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Anthropologist Jason De León describes the plight of migrants in the "Land of Open Graves" at the U.S.-Mexican border

Written by Madeline Malloy, CAS communications intern

enlarged photo of Jason De León speaking"I want you to imagine a desert, 102°. You find an object, and there is a story."

Jason De León came to Miami on October 18 to deliver the 2018 Faber Scholar Lecture in honor of International Archaeology Day, presented by the Department of Anthropology and University Honors Program. He spoke about his book, Land of Open Graves: Understanding American Politics and U.S./Mexico Border Enforcement through the Lives and Deaths of Migrants (U California Press, 2015).

De León, who is an associate professor of anthropology at the University of Michigan, divided his lecture into several key ideas, including the federal border policy of "prevention through deterrence," the anthropological method of taphonomy, and stories of migrant death in Arizona's Sonoran Desert.

Referring to the U.S. government's policy of refusing entry (and often arresting) those who attempt to cross into the U.S., De León emphasized his core theme: deterrence kills, and it does not prevent asylum-seekers from crossing the border. He cited statistics claiming that over 6,000 bodies have been recovered since the late 1990s, with rising numbers of fatalities across Arizona and Texas.

Basing his lecture on his fieldwork with individuals who have tried to cross the U.S.-Mexico border, De León first focused on the spectre of death among migrants in Nogales, Mexico.

"As an observer, you see suffering, but you become accustomed to it," he said.

To illustrate this, he told the story of a dead migrant body found outside the Juan Bosco migrant shelter in Nogales. The body drew a crowd, who soon covered it with a blanket — not to conceal the body from other onlookers, but from scavenging animals.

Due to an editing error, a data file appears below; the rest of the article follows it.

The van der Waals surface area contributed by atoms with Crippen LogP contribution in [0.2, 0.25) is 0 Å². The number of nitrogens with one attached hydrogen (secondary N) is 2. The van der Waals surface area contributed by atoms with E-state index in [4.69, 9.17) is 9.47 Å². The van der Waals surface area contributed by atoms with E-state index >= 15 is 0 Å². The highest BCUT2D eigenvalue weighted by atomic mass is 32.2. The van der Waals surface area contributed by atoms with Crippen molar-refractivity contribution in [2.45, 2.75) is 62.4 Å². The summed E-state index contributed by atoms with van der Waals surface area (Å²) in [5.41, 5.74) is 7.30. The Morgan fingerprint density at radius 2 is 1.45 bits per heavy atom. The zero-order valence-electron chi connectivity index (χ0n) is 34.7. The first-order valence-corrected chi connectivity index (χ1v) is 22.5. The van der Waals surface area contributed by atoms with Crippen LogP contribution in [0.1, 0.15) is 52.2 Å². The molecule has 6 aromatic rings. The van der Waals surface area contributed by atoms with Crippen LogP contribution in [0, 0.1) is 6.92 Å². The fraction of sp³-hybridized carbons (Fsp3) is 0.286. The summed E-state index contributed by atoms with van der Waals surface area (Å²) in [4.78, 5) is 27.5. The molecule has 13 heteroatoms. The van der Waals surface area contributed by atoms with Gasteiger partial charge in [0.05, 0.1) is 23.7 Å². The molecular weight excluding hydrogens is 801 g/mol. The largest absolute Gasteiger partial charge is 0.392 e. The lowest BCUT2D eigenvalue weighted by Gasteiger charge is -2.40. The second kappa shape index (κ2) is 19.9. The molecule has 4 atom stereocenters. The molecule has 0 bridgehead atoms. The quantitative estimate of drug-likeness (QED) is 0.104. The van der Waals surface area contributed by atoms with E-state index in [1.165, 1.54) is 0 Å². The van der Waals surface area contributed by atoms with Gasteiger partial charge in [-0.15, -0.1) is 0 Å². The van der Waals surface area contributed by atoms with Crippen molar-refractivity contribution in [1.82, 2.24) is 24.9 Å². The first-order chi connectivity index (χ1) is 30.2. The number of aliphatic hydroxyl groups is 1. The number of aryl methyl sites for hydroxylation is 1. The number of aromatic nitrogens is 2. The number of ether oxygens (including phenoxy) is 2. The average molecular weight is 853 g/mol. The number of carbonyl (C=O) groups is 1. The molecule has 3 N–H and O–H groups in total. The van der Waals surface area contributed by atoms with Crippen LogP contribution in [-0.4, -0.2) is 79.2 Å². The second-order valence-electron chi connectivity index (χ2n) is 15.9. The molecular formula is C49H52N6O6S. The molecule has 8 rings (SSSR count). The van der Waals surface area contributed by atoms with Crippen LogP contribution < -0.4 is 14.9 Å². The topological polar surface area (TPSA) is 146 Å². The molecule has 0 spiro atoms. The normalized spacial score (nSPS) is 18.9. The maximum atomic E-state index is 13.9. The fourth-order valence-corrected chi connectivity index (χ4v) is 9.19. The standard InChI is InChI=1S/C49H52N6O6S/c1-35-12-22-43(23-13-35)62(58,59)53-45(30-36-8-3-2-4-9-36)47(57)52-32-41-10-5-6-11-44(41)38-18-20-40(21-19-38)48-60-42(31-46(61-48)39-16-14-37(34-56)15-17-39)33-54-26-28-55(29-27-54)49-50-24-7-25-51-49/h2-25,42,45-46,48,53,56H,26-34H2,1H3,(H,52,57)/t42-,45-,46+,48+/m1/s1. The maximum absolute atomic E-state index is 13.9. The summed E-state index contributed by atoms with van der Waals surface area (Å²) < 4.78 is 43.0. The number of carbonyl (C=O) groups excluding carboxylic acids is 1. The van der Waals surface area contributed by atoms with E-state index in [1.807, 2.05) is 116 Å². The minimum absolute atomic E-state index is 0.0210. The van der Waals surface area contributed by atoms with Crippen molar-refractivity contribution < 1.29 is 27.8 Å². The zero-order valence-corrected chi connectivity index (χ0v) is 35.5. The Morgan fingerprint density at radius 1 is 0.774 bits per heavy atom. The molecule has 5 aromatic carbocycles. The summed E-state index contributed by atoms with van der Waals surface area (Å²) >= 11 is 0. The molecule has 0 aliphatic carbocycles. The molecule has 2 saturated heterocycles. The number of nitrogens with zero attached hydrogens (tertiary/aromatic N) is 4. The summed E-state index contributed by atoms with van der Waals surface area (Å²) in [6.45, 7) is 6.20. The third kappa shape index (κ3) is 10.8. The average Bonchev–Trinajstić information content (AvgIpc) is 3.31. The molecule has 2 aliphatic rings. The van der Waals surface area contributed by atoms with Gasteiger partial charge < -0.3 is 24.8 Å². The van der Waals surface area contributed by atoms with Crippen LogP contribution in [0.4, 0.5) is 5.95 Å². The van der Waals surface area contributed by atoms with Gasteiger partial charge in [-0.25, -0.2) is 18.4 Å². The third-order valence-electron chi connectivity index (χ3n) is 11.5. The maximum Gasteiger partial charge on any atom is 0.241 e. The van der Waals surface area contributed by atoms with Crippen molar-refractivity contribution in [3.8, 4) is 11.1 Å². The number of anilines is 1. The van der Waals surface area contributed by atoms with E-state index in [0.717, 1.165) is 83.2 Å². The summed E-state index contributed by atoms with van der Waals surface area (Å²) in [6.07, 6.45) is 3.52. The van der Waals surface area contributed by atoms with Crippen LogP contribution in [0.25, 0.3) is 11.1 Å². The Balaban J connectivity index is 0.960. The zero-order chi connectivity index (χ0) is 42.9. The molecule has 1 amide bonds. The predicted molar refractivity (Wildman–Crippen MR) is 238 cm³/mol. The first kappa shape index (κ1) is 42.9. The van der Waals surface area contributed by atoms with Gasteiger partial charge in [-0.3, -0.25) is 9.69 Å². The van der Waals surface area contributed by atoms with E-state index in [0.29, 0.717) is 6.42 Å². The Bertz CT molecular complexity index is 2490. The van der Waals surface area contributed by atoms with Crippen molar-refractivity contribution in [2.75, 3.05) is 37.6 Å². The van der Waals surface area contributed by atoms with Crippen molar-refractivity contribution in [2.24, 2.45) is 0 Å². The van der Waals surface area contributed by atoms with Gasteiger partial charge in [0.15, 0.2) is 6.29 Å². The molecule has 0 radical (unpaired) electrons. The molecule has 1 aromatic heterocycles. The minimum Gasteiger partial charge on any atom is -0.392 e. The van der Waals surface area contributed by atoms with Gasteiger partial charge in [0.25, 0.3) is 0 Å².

enlarged photo of audienceFor De León, the most striking aspect of this event was when he asked locals about the body the next day. Some looked at him like he was crazy; it had already been forgotten. Migrant death has become normalized in the borderlands, he explained, and people have become desensitized to the presence of dead bodies in their midst.

As an anthropologist, De Leon has studied the phenomenon of migrant death in the borderlands from multiple angles: participant observation in migrant shelters, interviews with migrants before and after crossing, asking migrants to take pictures of their journey, forensic analysis of decomposition in the desert, tours of U.S. Border Police facilities, and archaeological analysis of the material culture left in the desert.

As he reflected on these methods, De León lingered on the physical difficulty of the crossing experience, which he described as "Walking through great fires, walking directly through flames." Such imagery refers to the stark landscape that creates a natural wall between Mexico and the United States.

He also detailed how diverse the Sonoran environment is with mountains, deserts, lakes, rivers, and valleys that not only form a natural barrier but also function as a landscape weaponized by the U.S. government.

"The terrain itself wreaks havoc on human bodies during the 7- to 10-day journey," De León said.

Furthermore, he added that migrants do not have the benefit of maps, compasses, flashlights, or GPS devices. They have to rely on the stars and their memory of previous journeys to attempt the border crossing.

"Most of my classes talk about a 'wall,'" said sophomore international studies major Madelyn Harvey, who attended the event. "[They] do not focus on the journey of crossing the border, personal testimonies, or face-to-face stories, so that was a cool takeaway from this lecture.

"Dr. De León is really doing innovative anthropological work, modeling scholarship that is both rigorous and socially engaged," said James Bielo, assistant professor of anthropology, who taught De León's book in his ATH 358 course [Travelers, Migrants, and Refugees: Transnational Migration and Diasporic Communities] this semester. "We were fortunate to have him join our intellectual community for a day, and I'm certain our students benefited greatly. One student went so far as to say that he did not fully appreciate the book until he heard Dr. De León speak and could sense the intensity of his investment in this scholarship."